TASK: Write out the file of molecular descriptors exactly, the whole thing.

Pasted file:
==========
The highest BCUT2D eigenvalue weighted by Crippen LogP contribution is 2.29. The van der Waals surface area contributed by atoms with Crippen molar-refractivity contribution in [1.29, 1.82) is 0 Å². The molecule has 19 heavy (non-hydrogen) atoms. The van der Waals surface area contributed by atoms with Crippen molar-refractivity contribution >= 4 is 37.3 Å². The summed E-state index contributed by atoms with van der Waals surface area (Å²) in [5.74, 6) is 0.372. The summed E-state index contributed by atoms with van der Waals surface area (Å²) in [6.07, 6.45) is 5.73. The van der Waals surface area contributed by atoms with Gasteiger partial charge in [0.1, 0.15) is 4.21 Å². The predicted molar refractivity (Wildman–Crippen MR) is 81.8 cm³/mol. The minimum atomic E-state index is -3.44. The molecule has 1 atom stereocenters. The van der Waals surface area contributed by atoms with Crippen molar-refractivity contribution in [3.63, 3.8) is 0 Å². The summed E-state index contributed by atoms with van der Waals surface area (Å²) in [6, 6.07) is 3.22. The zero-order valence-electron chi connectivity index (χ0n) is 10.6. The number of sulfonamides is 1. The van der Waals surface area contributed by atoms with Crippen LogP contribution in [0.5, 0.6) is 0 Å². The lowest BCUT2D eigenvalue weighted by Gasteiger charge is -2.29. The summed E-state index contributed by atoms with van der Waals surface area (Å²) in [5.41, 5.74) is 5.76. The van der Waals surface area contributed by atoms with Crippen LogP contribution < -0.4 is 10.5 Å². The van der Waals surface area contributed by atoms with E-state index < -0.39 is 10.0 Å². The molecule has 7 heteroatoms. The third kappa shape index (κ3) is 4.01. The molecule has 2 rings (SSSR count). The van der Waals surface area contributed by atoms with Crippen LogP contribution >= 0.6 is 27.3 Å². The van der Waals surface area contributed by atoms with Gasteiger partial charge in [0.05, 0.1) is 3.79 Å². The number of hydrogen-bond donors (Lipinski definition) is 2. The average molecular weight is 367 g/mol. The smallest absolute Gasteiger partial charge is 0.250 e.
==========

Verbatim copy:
The highest BCUT2D eigenvalue weighted by Crippen LogP contribution is 2.29. The van der Waals surface area contributed by atoms with Crippen molar-refractivity contribution in [1.29, 1.82) is 0 Å². The molecule has 19 heavy (non-hydrogen) atoms. The van der Waals surface area contributed by atoms with Crippen molar-refractivity contribution >= 4 is 37.3 Å². The summed E-state index contributed by atoms with van der Waals surface area (Å²) in [5.74, 6) is 0.372. The summed E-state index contributed by atoms with van der Waals surface area (Å²) in [6.07, 6.45) is 5.73. The van der Waals surface area contributed by atoms with Gasteiger partial charge in [0.1, 0.15) is 4.21 Å². The predicted molar refractivity (Wildman–Crippen MR) is 81.8 cm³/mol. The minimum atomic E-state index is -3.44. The molecule has 1 atom stereocenters. The van der Waals surface area contributed by atoms with Crippen molar-refractivity contribution in [3.63, 3.8) is 0 Å². The summed E-state index contributed by atoms with van der Waals surface area (Å²) in [6, 6.07) is 3.22. The zero-order valence-electron chi connectivity index (χ0n) is 10.6. The number of sulfonamides is 1. The van der Waals surface area contributed by atoms with Crippen LogP contribution in [0.5, 0.6) is 0 Å². The lowest BCUT2D eigenvalue weighted by Gasteiger charge is -2.29. The summed E-state index contributed by atoms with van der Waals surface area (Å²) in [5.41, 5.74) is 5.76. The van der Waals surface area contributed by atoms with Crippen LogP contribution < -0.4 is 10.5 Å². The van der Waals surface area contributed by atoms with E-state index < -0.39 is 10.0 Å². The molecule has 7 heteroatoms. The third kappa shape index (κ3) is 4.01. The molecule has 2 rings (SSSR count). The van der Waals surface area contributed by atoms with Crippen LogP contribution >= 0.6 is 27.3 Å². The van der Waals surface area contributed by atoms with Gasteiger partial charge in [0.05, 0.1) is 3.79 Å². The number of hydrogen-bond donors (Lipinski definition) is 2. The average molecular weight is 367 g/mol. The smallest absolute Gasteiger partial charge is 0.250 e.